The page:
Houston • Winning used to come hard for Tony Finau. Now he’s making it look easy.
Staked to a four-shot lead Sunday in the Houston Open, Finau stretched it to eight shots on the back nine and sailed to his third PGA Tour victory of the year. With three bogeys that only affected the margin, he closed with a 1-under 69 and won by four.
Finau won only once in his first 185 tournaments upon joining the PGA Tour. Now he has four in the last 30 tournaments, including three in this calendar year.
“I’ve always had belief, but confidence when you win is contagious,” Finau said. “I’m starting to put together a full-package game.”
It certainly showed over four days at Memorial Park.
Finau seized control with a 62 in the second round ahead of the change in weather and was superb in his bogey-free round of 68 in Saturday’s cold and wind. No one came close to catching him on Sunday.
He finished at 16-under 264 and started the new season with a win — moving to No. 12 in the world ranking — after shaking off some rust in a missed cut last week at Mayakoba.
PGA Tour rookie Tyson Alexander won the B-flight, and it was a big deal. Alexander made a 30-foot birdie putt on the 18th hole for a 66 and moved out of a tie for second to be the sole runner-up. That was worth enough FedEx Cup points that it should be a virtual lock that he qualifies for the postseason next summer.
“Great week for me,” Alexander said. “I wish Tony would have taken the week off.”
Ben Taylor missed his 25-foot birdie putt on the 18th for a 70 and finished third.
Finau said he felt uncomfortable with such a large lead at the start of the round, and he conceded he had some doubts about how he would play.
Those didn’t last terribly long. He rolled in a 15-foot birdie putt on the second hole, and then quickly pulled away from the field.
Finau holed a 7-foot birdie putt on the fifth, made a 40-foot birdie putt on the par-5 eighth and capped off the front nine with a 20-foot birdie putt.
That gave him an eight-shot lead, and from there it was matter of staying upright.
“It was one of those days I fought and fought, and I made a lot of nice putts that calmed me,” Finau said. “I’ve never been in this position. I had a lot of nerves. Overall, as the round went on, I felt better. I was happy to get the ‘W’ today.”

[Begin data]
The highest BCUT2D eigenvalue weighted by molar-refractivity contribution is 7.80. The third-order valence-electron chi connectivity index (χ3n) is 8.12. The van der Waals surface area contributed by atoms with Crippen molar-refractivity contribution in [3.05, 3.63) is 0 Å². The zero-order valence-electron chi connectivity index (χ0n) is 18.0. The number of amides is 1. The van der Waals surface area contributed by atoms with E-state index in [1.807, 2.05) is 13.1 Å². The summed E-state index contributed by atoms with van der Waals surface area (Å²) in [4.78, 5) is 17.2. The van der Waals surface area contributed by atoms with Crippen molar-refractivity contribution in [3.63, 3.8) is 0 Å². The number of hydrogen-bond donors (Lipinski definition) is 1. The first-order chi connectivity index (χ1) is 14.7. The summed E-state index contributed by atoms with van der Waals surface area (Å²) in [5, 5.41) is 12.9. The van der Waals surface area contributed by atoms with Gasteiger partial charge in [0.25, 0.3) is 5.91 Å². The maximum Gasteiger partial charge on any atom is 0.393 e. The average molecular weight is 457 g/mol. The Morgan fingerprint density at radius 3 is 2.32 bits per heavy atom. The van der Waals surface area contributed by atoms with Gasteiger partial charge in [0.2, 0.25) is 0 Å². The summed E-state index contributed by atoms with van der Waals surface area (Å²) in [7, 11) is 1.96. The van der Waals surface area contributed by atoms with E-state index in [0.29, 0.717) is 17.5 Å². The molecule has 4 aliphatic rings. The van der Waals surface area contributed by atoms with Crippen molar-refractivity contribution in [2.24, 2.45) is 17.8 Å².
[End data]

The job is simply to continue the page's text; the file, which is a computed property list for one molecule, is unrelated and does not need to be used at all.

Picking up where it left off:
He didn’t make a bogey until the 10th hole, and then he dropped two more shots along the back nine from a bunker and with a long three-putt. Even so, no one ever got closer than the four-shot margin at the end of the round.
Finau’s five PGA Tour victories match the career total of George Von Elm, another West High School graduate who was considered the best native-Utah golfer in history, prior to Finau’s emergence.
Finau’s run of three wins in his past seven starts — by an average of four strokes — is comparable to the 2003 performance of Sandy resident Mike Weir, who won three times in eight starts, highlighted by a Masters victory, Two of Weir’s wins came in playoffs; the other was by two shots.
Finau’s driving accuracy played a big role in his victory in Houston; so did his par-3 performance. He made seven birdies on Memorial Park’s 20 par-3 holes in four rounds, with excellent iron play. His last five birdies on par-3s came from an average of 11 feet.
Alex Noren had a 68 and tied for fourth to move to No. 45 in the world. He will need to stay in the top 50 by the end of the year for any hope of a Masters invitation.
Masters champion Scottie Scheffler closed with a 67 and tied for ninth. He needed a win to replace Rory McIlroy at No. 1 in the world.
McIlroy is playing next week in Dubai to wrap up the European tour season, while Scheffler will next play at the Hero World Challenge in the Bahamas, a 20-man field that offers world ranking points.